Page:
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Pioneer Programmer: Jean Jennings Bartik and the Computer that Changed the World Paperback – November 1, 2013
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This book is unique; it is not another secondhand retelling of the invention of the computer. It is not like the many technical histories that are part scholarly overview and part narrative designed to elevate some particular inventor to superhuman status. This is Jean's story. --Bill Mauchly, son of ENIAC co-inventor John Mauchly
A firsthand account of the history of American computing from one of the last human computers (who was also one of the first computer programmers) this book combines personal reflections and historical analysis in a lively narrative. Bartik gives readers a sense of the individuals and institutions who shaped computing in the twentieth century as well as her perspective on important issues such as continuing gender disparities in the field. The author s personality sparkles throughout, and many photographs complement the text. This is a truly unique study and I highly recommend it. --Jennifer S. Light, Northwestern University
"... a terrific firsthand account of the early days of computing, and it's true to Bartik's personality. In life, Bartik never sugarcoated a thing; she told it like it was. And in her book she does the same." --Esther Surden, New Jersey Tech Weekly, March 4, 2014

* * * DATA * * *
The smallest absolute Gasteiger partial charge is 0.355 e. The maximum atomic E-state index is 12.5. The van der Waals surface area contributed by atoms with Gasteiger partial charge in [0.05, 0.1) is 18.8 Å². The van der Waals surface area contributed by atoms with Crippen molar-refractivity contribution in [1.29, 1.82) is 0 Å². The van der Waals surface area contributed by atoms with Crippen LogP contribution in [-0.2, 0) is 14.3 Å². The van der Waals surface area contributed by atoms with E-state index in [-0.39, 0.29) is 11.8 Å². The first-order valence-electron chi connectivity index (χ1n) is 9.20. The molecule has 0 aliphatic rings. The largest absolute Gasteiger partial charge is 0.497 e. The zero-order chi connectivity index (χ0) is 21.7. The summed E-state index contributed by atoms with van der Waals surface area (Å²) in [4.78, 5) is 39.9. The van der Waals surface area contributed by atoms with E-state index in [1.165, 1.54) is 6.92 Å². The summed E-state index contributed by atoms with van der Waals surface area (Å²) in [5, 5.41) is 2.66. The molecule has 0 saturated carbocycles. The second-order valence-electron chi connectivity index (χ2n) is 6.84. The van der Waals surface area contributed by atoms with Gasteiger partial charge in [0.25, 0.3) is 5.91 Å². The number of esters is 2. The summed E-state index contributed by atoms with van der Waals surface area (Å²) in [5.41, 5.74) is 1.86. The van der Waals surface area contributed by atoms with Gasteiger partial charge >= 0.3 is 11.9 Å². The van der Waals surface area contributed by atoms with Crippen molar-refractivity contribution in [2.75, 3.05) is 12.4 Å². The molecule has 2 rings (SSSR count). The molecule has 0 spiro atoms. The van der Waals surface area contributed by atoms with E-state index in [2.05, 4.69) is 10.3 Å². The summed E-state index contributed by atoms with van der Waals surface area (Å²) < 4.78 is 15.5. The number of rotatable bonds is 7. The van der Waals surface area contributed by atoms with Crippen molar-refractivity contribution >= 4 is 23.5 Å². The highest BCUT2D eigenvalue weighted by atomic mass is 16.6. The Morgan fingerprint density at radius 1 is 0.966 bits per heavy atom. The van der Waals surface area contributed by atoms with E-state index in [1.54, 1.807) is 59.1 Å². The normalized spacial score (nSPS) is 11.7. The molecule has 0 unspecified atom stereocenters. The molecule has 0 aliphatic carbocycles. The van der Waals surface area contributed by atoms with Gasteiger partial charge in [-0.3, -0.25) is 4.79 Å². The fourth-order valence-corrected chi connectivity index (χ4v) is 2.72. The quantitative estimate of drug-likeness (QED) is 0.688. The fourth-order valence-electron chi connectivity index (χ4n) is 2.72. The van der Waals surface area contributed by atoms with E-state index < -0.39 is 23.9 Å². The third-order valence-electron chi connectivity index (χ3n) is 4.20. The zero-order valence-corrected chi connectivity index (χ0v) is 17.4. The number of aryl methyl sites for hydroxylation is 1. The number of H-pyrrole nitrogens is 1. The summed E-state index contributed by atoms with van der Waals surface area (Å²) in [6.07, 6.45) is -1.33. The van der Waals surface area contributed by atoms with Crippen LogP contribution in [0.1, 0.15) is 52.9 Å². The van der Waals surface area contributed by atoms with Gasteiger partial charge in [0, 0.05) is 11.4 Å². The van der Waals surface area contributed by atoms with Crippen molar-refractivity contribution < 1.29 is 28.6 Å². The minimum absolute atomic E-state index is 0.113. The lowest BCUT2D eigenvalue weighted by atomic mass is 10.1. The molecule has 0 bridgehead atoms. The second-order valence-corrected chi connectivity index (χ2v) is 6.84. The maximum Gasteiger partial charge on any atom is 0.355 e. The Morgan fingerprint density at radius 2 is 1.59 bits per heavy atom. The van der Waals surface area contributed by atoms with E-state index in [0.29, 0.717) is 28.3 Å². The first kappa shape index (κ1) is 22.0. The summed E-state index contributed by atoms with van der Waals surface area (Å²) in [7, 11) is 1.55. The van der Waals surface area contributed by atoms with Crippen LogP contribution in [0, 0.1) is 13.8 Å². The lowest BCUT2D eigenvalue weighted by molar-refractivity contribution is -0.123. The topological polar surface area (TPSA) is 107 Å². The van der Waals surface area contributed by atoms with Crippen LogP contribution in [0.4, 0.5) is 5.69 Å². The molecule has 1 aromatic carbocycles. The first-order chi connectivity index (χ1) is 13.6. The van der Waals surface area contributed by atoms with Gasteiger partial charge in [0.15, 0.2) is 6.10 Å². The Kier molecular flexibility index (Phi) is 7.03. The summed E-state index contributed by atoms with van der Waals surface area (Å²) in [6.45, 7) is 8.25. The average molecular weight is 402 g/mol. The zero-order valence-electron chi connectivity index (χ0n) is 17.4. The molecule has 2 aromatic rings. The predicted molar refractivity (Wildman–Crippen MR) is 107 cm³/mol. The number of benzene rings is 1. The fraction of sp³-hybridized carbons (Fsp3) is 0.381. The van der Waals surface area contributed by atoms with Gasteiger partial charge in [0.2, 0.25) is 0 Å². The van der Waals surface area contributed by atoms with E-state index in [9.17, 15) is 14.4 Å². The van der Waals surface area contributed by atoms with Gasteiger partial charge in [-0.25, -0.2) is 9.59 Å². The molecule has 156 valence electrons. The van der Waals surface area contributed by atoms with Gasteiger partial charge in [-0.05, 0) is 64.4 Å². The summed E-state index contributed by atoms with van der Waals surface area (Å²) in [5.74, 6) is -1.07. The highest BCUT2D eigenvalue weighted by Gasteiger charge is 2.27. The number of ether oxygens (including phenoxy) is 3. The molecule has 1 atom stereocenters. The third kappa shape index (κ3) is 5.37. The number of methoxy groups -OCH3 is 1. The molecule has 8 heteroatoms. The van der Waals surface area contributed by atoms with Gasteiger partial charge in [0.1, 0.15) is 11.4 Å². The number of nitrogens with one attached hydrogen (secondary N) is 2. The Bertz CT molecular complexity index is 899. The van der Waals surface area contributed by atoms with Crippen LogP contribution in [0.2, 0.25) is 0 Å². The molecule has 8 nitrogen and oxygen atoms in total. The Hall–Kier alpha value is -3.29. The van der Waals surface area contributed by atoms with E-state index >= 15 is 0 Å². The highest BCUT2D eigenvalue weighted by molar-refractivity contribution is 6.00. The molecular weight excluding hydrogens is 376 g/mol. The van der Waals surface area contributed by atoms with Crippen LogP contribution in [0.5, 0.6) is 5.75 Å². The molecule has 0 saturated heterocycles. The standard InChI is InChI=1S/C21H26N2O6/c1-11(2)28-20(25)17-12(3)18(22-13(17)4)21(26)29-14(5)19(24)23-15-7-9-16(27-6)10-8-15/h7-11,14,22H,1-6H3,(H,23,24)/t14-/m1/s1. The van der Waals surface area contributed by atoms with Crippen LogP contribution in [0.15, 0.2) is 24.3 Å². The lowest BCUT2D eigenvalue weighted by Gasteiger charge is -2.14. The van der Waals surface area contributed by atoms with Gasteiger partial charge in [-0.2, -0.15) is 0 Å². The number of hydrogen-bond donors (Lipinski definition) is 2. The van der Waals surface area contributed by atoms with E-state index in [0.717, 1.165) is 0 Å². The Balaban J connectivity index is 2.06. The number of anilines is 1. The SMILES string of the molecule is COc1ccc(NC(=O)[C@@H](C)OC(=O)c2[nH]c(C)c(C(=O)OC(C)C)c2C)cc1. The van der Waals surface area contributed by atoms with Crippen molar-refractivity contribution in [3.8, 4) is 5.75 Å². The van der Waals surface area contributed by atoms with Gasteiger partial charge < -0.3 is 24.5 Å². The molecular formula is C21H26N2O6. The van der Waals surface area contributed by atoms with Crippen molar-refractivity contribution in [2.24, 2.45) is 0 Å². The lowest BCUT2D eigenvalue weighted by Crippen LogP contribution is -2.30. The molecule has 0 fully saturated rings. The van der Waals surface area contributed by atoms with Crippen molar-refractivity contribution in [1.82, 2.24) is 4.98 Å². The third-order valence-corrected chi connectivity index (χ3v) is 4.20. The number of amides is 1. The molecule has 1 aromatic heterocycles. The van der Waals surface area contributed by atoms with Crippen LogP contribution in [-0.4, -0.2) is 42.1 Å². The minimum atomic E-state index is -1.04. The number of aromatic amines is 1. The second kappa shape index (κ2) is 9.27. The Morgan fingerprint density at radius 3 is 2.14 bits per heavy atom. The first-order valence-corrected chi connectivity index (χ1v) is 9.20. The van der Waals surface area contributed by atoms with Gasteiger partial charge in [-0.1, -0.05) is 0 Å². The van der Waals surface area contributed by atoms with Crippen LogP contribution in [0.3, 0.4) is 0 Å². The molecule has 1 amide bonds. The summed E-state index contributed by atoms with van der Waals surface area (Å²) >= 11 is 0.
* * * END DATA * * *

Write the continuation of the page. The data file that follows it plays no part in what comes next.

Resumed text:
From the Inside Flap
This book is unique; it is not another secondhand retelling of the invention of the computer. It is not like the many technical histories that are part scholarly overview and part narrative designed to elevate some particular inventor to superhuman status. This is Jean's story. Bill Mauchly, son of ENIAC co-inventor John Mauchly
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Anyone with a technical or historical interests will love this book, but so will women (and fair-minded men) who will come to admire both Jean's life story and her determined struggle for women's recognition and rights. And for her character assessments. Jean was one of the best judges of character I ever met. When she wrote anything negative about anyone in the book she not only finds all possible mitigating factors, but also omits anything petty or superfluous to her story.
Jean was a great person, a great friend and mentor, an outstanding problem-solver and mathematician, and a wonderful mother. And a first-rate writer. Those who did not share my good fortune to know her in life should surely purchase her autobiography and at least get to know her second-hand. They will be better for it.